Aquatic Birds in Care

Every year, as our busy wild baby season comes to a close, aquatic birds, who breed elsewhere, come back to the Pacific Coast to overwinter. The famed Aleutian Cackling Geese, Brant, Grebes, Loons, seaducks, dabbling ducks, all use our relatively mild winters with historically food-rich waters to while away the hibernal months.

At Humboldt Wildlife Care Center, the arrival of wintering aquatic birds means a dramatic change in our caseload. Already this Autumn we have provided care for dozens of adult and juvenile aquatic birds.

For adult birds, this season is a time of comparative ease, without the responsibilities of rearing young. For this year’s young, this is their first season in the world of adults, a time of learning – learning to hunt, where to find food, learning their way around the real world, becoming independent.

The real world naturally holds threats – not every juvenile bird lives. Adults die in storms. They are caught by predators. Old age takes its toll as well. Still, it’s rare that we admit patients suffering from these natural calamities and processes.

Most patients are admitted in poor body condition – emaciated, anemic and dehydrated – obviously suffering from starvation.

This year, the usually “productive” California Current is not providing the quantity of fish needed to support the wintering population. As we noted earlier in the year, Common Murres, who raise their young on the North Coast experienced complete colony failure this year due to the absence of appropriate prey fish. (Even at our clinic we are struggling to stay in supply of food to feed our patients, due to this shortage!)

There are other causes of injury. Some of our patients this season were entangled in derelict fishing gear, and no doubt we will treat more. Derelict fishing gear is a global problem that makes itself known locally everywhere.

Typically each year we treat waterfowl, geese and ducks, that have been legally shot by hunters, but not killed, that have been found later by someone else. And sometimes we admit aquatic birds with traumatic injuries that we can’t ascribe to any particular cause – wing fractures, leg fractures  that may be from collisions with human infrastructure, boats, battering surf – we just don’t know.

In all cases, however, our trained staff and purpose-built facilities allow us to provide excellent care for aquatic birds – noe of which would be possible without your generous support. So as we continue through this season, scroll the photos below to see some of our recent and current patients. And get out and enjoy our wintering wild aquatic neighbors! And as usual, if you can help us meet our mission with financial support, please do! We need you!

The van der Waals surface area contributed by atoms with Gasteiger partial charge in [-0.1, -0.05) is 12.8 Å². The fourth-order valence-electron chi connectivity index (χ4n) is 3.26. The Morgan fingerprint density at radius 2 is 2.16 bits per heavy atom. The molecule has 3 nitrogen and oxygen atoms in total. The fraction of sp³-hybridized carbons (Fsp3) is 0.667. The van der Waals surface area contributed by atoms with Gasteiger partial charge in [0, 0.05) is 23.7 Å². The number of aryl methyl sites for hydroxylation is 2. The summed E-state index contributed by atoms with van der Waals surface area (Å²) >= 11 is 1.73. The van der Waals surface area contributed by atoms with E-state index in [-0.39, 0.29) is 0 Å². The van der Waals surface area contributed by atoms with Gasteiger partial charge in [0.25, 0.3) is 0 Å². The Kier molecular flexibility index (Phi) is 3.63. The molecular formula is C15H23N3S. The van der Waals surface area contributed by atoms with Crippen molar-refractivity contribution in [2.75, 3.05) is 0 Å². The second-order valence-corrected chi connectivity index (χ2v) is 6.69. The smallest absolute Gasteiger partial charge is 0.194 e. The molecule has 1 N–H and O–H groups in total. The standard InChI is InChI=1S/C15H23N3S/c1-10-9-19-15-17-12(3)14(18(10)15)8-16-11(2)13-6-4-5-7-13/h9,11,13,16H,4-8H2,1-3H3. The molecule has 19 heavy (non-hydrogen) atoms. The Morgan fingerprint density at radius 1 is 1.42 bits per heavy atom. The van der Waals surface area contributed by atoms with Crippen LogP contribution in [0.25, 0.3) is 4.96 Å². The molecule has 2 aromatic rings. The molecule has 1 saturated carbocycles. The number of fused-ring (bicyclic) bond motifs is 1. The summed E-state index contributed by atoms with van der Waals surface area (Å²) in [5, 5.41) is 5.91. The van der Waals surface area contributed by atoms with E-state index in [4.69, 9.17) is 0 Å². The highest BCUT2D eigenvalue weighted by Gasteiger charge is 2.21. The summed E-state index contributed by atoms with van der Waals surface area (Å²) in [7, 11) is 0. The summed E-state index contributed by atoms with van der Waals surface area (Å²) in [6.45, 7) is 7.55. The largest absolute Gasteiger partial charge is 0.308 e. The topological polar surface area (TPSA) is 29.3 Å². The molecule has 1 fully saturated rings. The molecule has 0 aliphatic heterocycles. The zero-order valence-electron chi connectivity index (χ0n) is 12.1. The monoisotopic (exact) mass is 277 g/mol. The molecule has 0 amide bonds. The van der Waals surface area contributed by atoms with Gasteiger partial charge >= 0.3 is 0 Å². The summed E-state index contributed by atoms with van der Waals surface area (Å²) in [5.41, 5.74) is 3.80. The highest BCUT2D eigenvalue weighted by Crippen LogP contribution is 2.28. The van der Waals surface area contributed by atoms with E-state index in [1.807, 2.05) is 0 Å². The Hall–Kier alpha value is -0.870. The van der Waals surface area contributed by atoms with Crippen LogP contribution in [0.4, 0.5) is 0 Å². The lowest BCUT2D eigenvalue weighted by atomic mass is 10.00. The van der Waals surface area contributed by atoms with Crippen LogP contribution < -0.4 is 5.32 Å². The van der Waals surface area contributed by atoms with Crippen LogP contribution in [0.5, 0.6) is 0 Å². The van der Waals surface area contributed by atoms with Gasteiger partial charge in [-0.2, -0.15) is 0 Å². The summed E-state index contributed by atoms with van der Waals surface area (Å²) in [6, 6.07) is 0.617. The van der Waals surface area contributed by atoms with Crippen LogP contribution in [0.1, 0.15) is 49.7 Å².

nosh-nov-2016-5-of-19Northern Shoveler (Anas clypeata)in care, moments before her release evaluation, demonstrating that explosive flight is well within her capabilities.

nosh-nov-2016-7-of-19Female Northern Shoveler during her release evaluation exam

nosh-nov-2016-8-of-19 Northern Shoveler wing, extended for examination. Note her delicate blue and green speculum.
nosh-nov-2016-13-of-19Northern Shoveler flies free!

wegr-11-18-16-1-of-17Western Grebe (Aechmophorus occidentalis) feet! Very awkward on land, in the water, these feet become propellers, as the bird swiftly pursues fish for her meals.
wegr-11-18-16-2-of-17Western Grebe wing.
wegr-11-18-16-11-of-17Each bird receives nutritional support, is treated for parasites and given supplemental vitamins while in care.

wegr-11-18-16-15-of-17Like many aquatic bird species, Western grebes are social and seek the comfort and safety of a like-minded community.
wegr-11-18-16-17-of-17Even a Pacific Loon (Gavia pacifica) can be part of the gang!

rel-susc4Surf Scoter (Melanitta perspicillata) being released after two weeks in care, regaining lost body weight and strength.

rel-wegr1Another Western Grebe released.
img_4651This Belted Kingfisher (Megaceryle alcyon) collided with a building suffering very little injury. Still this male needed a few days to recover. Upon release in his home territory at Big Lagoon he immediately circled around calling and joined a female, his likely mate.

img_4658An incredible moment as the Kingfisher flew a circle around his caregivers immediately after release.

img_4654Belted Kingfishers, like all aquatic birds, require specialized care. Bird Ally X was founded as a means to bring quality aquatic bird care to the more remote areas of our coast where experience and resources are scant. This male’s care and release at Big Lagoon is a testament to that mission.
palo-rel-21-11-16-2-of-15In an awesome update to a recent story, this Pacific Loon, who was found by HWCC staff on the beach in Samoa entangled in a discarded fishing net, was just released today!
palo-rel-21-11-16-6-of-15  palo-rel-21-11-16-12-of-15Releasing any patient is an immeasurable reward, but in another way we have a direct measure – your support. This Loon’s second chance was bought and paid for by your donation! Thank you!

Your support for our work during every season is critical. We have nearly a dozen aquatic birds in care right now, in addition to our other patients. We anticipate more to come. Each month brings us new challenges – some predictable, like the return of wintering seabirds, others less predictable, such as failing prey fish populations, sudden storms, and other emergencies. Being able to rely on you allows us to prepare for both. Your donation (click here) to help us meet our November goal of $7000 will go directly to the care of these remarkable birds who live so near to us, but whose lives are so different. Thank you!!!